How Much Water Different Energy & Electricity Production Sources Need/Use (Water Footprint)

How Much Water Different Energy & Electricity Production Sources Need/Use (Water Footprint)


Without energy and electricity production in society, day to day living would be difficult.

What some people don’t know is that energy/electricity production & water are linked very closely – you need water to produce energy, and energy is used to deliver us fresh water.

In this guide, we look at how much water the various energy/electricity production sources need i.e. what their water footprint is.


How Electricity Generation Uses Water

  • In most power plants, water cools the steam that spins the electricity-generating turbines. 
  • Almost all major sources of electricity rely to some degree on water. Most power plants generate heat from their fuel (by burning coal or natural gas, for example, or by maintaining a fission reaction), and use that heat to boil water, produce steam, and turn turbines.
  • Water is also used during various stages of energy-related resource extraction, processing, and waste disposal.

– (read more about how the different electricity generation methods require and use water at


You can also further read how power plants use water at 


  • Water usage is one of the most obvious environmental impacts of electricity generation.
  • All thermal cycles (coal, natural gas, nuclear, geothermal, and biomass) use water as a cooling fluid to drive the thermodynamic cycles that allow electricity to be extracted from heat energy.
  • Other energy sources such as wind and solar use water for cleaning equipment, while hydroelectricity has water usage from evaporation from the reservoirs.



How Much Water Electricity Uses In The United States Every Year

Read more at They also discuss other environmental impacts, such as the impact on wildlife.

Important notes are:

  • Because of the large amount of water required by thermoelectric plants, total US withdrawals for thermoelectric power accounted for 41 percent of total water withdrawals in 2015 (the most recent year data is available).
  • That added up to 133 billion gallons per day, most of which were from surface water sources and 72 percent of which were from freshwater sources like lakes and rivers. 
  • Power plants that used once-through cooling systems accounted for 96 percent of all withdrawals for thermoelectric power.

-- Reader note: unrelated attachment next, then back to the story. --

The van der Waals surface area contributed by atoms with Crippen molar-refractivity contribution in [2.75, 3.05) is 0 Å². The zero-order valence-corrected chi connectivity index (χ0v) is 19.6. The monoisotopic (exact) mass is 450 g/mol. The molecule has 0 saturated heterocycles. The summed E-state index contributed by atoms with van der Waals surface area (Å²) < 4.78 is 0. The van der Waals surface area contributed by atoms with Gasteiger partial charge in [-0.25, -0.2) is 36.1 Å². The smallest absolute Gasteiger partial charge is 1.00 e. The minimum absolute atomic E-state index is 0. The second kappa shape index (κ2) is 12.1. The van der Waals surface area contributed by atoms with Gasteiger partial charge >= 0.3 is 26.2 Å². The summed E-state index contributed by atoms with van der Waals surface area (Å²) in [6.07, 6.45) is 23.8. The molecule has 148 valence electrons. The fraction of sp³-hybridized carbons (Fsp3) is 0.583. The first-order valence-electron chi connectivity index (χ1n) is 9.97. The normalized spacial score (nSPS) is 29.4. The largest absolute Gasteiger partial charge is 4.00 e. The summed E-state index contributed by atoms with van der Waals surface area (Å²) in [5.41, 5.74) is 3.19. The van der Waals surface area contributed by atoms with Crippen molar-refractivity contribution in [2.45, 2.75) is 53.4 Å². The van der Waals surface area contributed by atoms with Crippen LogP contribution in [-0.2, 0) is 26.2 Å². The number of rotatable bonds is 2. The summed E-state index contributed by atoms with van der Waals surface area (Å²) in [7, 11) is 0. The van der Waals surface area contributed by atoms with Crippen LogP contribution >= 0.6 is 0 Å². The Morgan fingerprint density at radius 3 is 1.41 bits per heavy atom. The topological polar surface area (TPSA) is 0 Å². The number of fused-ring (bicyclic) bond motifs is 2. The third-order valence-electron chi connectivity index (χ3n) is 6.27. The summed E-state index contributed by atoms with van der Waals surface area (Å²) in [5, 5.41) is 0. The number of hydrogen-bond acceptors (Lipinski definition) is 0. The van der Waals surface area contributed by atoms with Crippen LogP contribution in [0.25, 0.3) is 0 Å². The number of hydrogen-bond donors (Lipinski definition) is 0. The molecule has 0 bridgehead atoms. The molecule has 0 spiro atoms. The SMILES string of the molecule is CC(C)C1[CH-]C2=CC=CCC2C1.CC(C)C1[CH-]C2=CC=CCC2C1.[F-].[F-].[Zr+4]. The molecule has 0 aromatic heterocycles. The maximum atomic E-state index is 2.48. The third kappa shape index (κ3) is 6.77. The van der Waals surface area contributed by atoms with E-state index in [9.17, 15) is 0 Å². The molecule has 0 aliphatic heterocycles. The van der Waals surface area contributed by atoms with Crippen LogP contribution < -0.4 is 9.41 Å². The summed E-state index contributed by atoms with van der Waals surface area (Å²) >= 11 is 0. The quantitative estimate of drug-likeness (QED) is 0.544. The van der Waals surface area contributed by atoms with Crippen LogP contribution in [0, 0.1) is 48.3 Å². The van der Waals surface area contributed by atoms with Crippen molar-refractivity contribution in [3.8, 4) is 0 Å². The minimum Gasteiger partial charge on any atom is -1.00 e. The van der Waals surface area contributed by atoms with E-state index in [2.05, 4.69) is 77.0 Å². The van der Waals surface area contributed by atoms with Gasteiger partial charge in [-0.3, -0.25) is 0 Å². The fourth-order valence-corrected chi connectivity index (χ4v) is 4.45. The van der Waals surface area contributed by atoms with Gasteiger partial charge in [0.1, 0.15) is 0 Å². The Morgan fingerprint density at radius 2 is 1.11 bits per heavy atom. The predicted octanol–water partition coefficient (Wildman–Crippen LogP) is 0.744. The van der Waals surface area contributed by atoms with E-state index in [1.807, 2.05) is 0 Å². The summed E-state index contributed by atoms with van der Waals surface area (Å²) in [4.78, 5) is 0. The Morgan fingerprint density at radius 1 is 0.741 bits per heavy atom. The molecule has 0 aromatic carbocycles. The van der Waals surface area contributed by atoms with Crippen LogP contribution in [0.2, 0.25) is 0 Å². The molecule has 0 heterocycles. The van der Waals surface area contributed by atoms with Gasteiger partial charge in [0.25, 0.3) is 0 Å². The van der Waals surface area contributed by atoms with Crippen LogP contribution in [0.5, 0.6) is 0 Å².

Water Footprint Of Different Energy/Electricity Production Sources

The water use by power plants, in terms of water consumed to produce one megawatt hour of electricity (which is enough to power 1000 homes) is:

  • Solar thermal with wet cooling – 786 gallons
  • Coal – 687 gallons
  • Nuclear – 672 gallons
  • Natural gas – 198 gallons
  • Solar photovoltaic – 26 gallons
  • Solar thermal with dry cooling – 26 gallons
  • Wind – 0 gallons

As a side note – Roughly 90 percent of the energy [the US used in 2013 came from] nuclear or fossil fuel power plants.



  • Coal, nuclear and natural gas plants use enormous amounts of steam to create electricity.  Producing all of that steam requires 190,000 million gallons of water per day, or 39% of all freshwater withdrawals in the nation [as of 2013]



  • Using renewable energy technologies such as wind and photovoltaics means doing away entirely with water use for electricity production



  • [one piece of research studied the] water-efficiency of some of the most common energy sources and power generating methods
  • … 11 types of energy sources, including coal, fuel ethanol, natural gas, and oil; and five power generating methods, including hydroelectric, fossil fuel thermoelectric, and nuclear methods
  • … [the most water efficient energy sources in gallons of water per British Thermal Unit (BTU) are] natural gas and synthetic fuels produced by coal gasification … [and] The least water-efficient energy sources are fuel ethanol and biodiesel
  • … in terms of power generation … geothermal and hydroelectric energy types use the least amount of water, while nuclear plants use the most.
  • [what is interesting is] burning a compact fluorescent bulb for the same amount of time [as an incandescent one] would save about 2,000 to 4,000 gallons of water per year
  • [results should be taken lightly because] several variables such as geography and climate, technology type and efficiency, and accuracy of measurements that come into play. However, by standardizing the measurement unit, we have been able to obtain a unique snapshot of the water used to produce different kinds of energy



  • More water usage stats broken down by energy source can be found at


How To Reduce Water Footprint In Energy/Electricity Production

  • Retrofit existing coal power plants with new water efficient systems and technology could double water efficiency 
  • Use more water efficient energy sources like solar and wind in the future for our energy













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